The Private Papers of Henry Ryecroft

Author: George Gissing


I was at ramble in the lanes, when, from somewhere at a distance, there sounded the voice of a countryman—strange to say—singing. The notes were indistinct, but they rose, to my ear, with a moment’s musical sadness, and of a sudden my heart was stricken with a memory so keen that I knew not whether it was pain or delight. For the sound seemed to me that of a peasant’s song which I once heard whilst sitting among the ruins of Paestum. The English landscape faded before my eyes. I saw great Doric columns of honey-golden travertine; between them, as I looked one way, a deep strip of sea; when I turned, the purple gorges of the Apennine; and all about the temple, where I sat in solitude, a wilderness dead and still but for that long note of wailing melody. I had not thought it possible that here, in my beloved home, where regret and desire are all but unknown to me, I could have been so deeply troubled by a thought of things far off. I returned with head bent, that voice singing in my memory. All the delight I have known in Italian travel burned again within my heart. The old spell has not lost its power. Never, I know, will it again draw me away from England; but the Southern sunlight cannot fade from my imagination, and to dream of its glow upon the ruins of old time wakes in me the voiceless desire which once was anguish.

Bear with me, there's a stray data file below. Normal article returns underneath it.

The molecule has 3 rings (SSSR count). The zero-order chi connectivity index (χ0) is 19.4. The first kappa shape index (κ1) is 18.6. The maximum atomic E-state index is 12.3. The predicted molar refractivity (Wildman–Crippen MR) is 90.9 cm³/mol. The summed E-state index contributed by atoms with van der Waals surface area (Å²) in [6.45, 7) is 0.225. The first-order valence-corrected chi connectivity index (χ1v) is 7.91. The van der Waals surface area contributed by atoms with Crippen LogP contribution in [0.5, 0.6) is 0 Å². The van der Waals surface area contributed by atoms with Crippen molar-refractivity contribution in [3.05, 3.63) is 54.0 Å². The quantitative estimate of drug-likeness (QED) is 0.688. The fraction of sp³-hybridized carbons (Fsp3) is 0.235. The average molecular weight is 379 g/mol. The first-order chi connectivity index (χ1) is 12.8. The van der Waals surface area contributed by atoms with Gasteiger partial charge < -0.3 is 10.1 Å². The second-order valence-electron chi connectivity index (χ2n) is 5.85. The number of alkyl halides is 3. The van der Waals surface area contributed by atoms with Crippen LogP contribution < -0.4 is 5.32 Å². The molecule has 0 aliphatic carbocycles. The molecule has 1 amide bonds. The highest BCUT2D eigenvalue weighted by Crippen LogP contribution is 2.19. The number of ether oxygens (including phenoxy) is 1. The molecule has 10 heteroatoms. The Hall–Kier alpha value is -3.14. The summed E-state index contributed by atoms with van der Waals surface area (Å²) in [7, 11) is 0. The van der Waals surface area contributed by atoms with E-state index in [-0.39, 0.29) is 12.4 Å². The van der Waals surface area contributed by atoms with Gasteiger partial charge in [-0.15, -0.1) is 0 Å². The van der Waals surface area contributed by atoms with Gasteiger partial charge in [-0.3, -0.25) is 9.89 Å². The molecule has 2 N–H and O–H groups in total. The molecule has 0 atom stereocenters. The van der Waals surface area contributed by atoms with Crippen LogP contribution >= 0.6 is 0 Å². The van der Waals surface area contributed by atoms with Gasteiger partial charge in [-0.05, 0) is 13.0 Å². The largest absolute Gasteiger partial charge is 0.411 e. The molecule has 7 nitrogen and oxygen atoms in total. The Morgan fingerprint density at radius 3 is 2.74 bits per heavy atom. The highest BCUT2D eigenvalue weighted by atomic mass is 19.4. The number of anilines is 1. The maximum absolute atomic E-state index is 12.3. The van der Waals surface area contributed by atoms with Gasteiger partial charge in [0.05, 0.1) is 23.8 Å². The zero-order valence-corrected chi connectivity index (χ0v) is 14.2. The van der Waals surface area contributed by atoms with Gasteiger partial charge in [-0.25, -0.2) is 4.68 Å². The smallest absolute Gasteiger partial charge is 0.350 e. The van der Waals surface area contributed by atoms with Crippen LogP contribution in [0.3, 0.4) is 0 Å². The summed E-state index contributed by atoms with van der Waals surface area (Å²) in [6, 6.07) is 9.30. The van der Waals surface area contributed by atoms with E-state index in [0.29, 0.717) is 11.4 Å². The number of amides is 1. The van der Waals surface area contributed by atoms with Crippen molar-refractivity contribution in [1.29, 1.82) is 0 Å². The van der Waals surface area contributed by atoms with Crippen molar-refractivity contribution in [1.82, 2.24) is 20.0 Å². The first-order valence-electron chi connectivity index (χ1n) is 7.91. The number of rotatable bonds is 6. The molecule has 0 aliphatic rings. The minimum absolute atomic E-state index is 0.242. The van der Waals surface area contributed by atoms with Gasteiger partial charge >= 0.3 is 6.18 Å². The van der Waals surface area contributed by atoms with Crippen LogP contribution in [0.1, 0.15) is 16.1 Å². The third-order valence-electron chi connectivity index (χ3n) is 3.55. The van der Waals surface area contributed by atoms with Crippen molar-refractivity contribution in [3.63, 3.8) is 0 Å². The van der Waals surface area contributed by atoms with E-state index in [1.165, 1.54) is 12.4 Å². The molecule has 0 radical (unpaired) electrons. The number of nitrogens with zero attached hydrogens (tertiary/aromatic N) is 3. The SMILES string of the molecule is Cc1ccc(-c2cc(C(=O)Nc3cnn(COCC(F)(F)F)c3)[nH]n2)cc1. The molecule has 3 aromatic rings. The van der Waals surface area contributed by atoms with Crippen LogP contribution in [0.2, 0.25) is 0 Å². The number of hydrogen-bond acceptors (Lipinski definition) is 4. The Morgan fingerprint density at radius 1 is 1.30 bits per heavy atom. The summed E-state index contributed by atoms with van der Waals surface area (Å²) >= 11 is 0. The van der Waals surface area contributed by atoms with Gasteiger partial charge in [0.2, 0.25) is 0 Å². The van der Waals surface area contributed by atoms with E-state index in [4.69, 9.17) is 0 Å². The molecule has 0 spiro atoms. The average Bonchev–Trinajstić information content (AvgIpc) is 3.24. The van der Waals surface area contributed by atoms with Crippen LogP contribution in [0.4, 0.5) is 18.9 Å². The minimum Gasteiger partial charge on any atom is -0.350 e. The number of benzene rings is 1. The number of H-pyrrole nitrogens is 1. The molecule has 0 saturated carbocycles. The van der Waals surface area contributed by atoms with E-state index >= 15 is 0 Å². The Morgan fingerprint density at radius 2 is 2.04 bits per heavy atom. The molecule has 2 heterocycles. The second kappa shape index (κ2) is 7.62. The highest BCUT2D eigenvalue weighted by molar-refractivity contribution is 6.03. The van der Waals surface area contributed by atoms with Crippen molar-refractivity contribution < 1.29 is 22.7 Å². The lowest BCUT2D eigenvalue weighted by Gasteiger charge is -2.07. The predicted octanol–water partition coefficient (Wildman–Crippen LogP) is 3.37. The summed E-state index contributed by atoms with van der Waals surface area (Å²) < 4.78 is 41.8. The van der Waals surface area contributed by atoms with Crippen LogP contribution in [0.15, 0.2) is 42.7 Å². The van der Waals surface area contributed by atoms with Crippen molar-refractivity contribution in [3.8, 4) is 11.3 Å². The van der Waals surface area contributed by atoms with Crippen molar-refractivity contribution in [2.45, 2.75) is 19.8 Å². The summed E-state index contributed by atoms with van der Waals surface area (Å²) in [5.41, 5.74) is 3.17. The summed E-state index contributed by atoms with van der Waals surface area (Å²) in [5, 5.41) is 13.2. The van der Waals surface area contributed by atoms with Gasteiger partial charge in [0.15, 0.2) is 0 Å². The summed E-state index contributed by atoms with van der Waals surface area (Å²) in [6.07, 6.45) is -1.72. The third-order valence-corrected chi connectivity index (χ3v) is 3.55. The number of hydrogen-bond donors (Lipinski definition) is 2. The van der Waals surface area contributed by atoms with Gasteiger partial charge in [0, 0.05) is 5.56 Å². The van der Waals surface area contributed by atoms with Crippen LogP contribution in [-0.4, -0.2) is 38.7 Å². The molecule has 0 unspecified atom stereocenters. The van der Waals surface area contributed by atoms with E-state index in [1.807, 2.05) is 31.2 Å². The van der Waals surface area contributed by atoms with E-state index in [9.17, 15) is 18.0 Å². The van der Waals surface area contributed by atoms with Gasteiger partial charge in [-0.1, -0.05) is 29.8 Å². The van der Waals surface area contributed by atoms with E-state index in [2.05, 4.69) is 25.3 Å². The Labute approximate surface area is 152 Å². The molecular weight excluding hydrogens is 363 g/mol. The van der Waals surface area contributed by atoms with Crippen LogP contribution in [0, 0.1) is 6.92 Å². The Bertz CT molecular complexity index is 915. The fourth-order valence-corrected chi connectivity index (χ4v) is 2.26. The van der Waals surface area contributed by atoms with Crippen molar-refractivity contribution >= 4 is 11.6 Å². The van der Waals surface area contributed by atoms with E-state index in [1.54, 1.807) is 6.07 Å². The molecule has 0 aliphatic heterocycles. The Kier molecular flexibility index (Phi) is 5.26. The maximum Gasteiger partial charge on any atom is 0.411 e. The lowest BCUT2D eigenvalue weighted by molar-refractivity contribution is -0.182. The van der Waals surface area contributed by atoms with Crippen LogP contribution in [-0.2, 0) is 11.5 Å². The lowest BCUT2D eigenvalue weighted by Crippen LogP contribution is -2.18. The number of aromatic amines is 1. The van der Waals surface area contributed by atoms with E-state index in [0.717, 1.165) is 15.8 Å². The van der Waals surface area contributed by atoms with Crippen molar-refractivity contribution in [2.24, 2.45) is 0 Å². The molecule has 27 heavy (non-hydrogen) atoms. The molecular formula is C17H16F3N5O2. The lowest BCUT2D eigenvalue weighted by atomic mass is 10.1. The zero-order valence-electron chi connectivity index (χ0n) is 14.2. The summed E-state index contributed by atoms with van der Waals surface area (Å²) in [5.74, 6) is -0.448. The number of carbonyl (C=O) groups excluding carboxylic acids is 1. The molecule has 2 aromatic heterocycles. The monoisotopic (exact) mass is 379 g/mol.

In his Italienische Reise, Goethe tells that at one moment of his life the desire for Italy became to him a scarce endurable suffering; at length he could not bear to hear or to read of things Italian, even the sight of a Latin book so tortured him that he turned away from it; and the day arrived when, in spite of every obstacle, he yielded to the sickness of longing, and in secret stole away southward. When first I read that passage, it represented exactly the state of my own mind; to think of Italy was to feel myself goaded by a longing which, at times, made me literally ill; I, too, had put aside my Latin books, simply because I could not endure the torment of imagination they caused me. And I had so little hope (nay, for years no shadow of reasonable hope) that I should ever be able to appease my desire. I taught myself to read Italian; that was something. I worked (half-heartedly) at a colloquial phrase-book. But my sickness only grew towards despair.

Then came into my hands a sum of money (such a poor little sum) for a book I had written. It was early autumn. I chanced to hear some one speak of Naples—and only death would have held me back.


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Chicago: George Gissing, "XIX," The Private Papers of Henry Ryecroft, trans. Evans, Sebastian in The Private Papers of Henry Ryecroft Original Sources, accessed July 20, 2024,

MLA: Gissing, George. "XIX." The Private Papers of Henry Ryecroft, translted by Evans, Sebastian, in The Private Papers of Henry Ryecroft, Original Sources. 20 Jul. 2024.

Harvard: Gissing, G, 'XIX' in The Private Papers of Henry Ryecroft, trans. . cited in , The Private Papers of Henry Ryecroft. Original Sources, retrieved 20 July 2024, from